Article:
Go Build Georgia was crafted after a Go Build program in Alabama, but unlike the Alabama program, Georgia opted not to fund the program with an additional tax. Instead, Go Build Georgia is funded by a public-private partnership with public funds coming from federal workforce development grants and private partnerships coming from industrial partners with a vested interest in promoting the Go Build Georgia message, including local partner Georgia Power.
In addition to promoting the need for skilled labor, the Governor’s Office of Workforce Development also coordinates a network of Go Build Georgia high school teams, which compete on the state level. Another outreach of the Governor’s Office of Workforce Development is veterans services. Through www.operationworkforce.com, workforce development offers a one-stop-shop for veterans looking for a job, including job listings, companies that prioritize veteran hiring and an online tool for translating military experience into applicable language for civilian hiring managers.
For more information, visit www.workforce.georgia.gov.
Chamber, civic leaders meet with consulate general, Japanese industry
Following the Adairsville Council Eggs & Issues, representatives from Japanese industry throughout Bartow County met with local and state officials to speak directly with Miyamori before touring Adairsville and Daiki.
During their meeting, Daiki Plant Manager Wes Stephenson informed officials that an assessment of the damaged facility had been completed and found it structurally unsafe, meaning that the entire facility will have to be brought down.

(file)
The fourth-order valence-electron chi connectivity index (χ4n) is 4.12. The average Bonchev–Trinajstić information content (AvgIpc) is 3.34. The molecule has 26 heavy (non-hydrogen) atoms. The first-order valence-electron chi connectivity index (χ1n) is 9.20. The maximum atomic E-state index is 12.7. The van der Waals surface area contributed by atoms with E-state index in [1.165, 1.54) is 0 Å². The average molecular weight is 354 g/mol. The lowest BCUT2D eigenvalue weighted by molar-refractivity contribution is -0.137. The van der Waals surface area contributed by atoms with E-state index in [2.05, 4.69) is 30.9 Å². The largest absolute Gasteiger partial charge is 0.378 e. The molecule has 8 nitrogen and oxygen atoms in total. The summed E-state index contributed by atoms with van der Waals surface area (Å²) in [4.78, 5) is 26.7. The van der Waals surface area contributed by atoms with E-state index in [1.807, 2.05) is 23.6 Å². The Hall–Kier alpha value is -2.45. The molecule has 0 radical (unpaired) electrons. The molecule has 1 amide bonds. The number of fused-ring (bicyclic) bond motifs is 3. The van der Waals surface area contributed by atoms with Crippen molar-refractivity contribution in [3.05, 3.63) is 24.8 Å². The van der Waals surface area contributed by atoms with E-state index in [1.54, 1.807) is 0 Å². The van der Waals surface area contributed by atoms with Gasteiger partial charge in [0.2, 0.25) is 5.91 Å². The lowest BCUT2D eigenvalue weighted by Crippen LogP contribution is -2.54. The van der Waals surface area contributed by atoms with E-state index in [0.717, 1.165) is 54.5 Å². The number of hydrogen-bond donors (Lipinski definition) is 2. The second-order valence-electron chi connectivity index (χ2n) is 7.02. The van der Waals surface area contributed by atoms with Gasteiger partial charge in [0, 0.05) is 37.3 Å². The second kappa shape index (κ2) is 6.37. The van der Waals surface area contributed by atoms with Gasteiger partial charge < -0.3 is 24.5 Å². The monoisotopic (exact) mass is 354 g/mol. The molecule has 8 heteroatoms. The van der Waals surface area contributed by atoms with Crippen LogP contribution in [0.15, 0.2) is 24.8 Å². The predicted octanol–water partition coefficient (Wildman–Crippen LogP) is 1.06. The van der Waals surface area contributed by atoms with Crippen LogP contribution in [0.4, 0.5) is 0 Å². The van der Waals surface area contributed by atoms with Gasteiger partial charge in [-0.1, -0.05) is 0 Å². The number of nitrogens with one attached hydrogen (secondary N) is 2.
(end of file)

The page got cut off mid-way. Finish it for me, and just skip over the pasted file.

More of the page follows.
Bartow County Commissioner Steve Taylor began a round of complimentary remarks directed at industry representatives for their contributions to the Adairsville community.
“I’d just like to say, on behalf of Bartow County and the efforts that Japanese companies have done for our community — especially during the storm and how Yanmar stepped up to the plate — we are really appreciative of the Japanese companies in our community that together employ somewhere around 2,000 employees,” said Taylor.
Adairsville Mayor Evan King also expressed his gratitude for the companies presence calling Adairsville “the smallest international community in the state.”
“I can’t express my appreciation enough to the Japanese companies, Bartow County and the state of Georgia,” King said. “We have about five Japanese companies and we very much appreciate having them as a part of the fabric of our community.”
Outside of Adairsville, Don Watterhouse, manager of Human Resources and General Affairs for Toyo Tire North America, spoke about the company’s past and future growth opportunities in Bartow.
“On behalf of Toyo Tire, I can’t tell you how much Bartow County and the state have done for us,” Watterhouse said. “We are continuing to grow. We’ve doubled the plant since we began operations in 2006 and we employ on site a little more than 1,000 people when you take into account contractors and all the people that help support the plant. And we will continue to grow. I don’t doubt if we have a couple more expansions under our belt before we’re done.”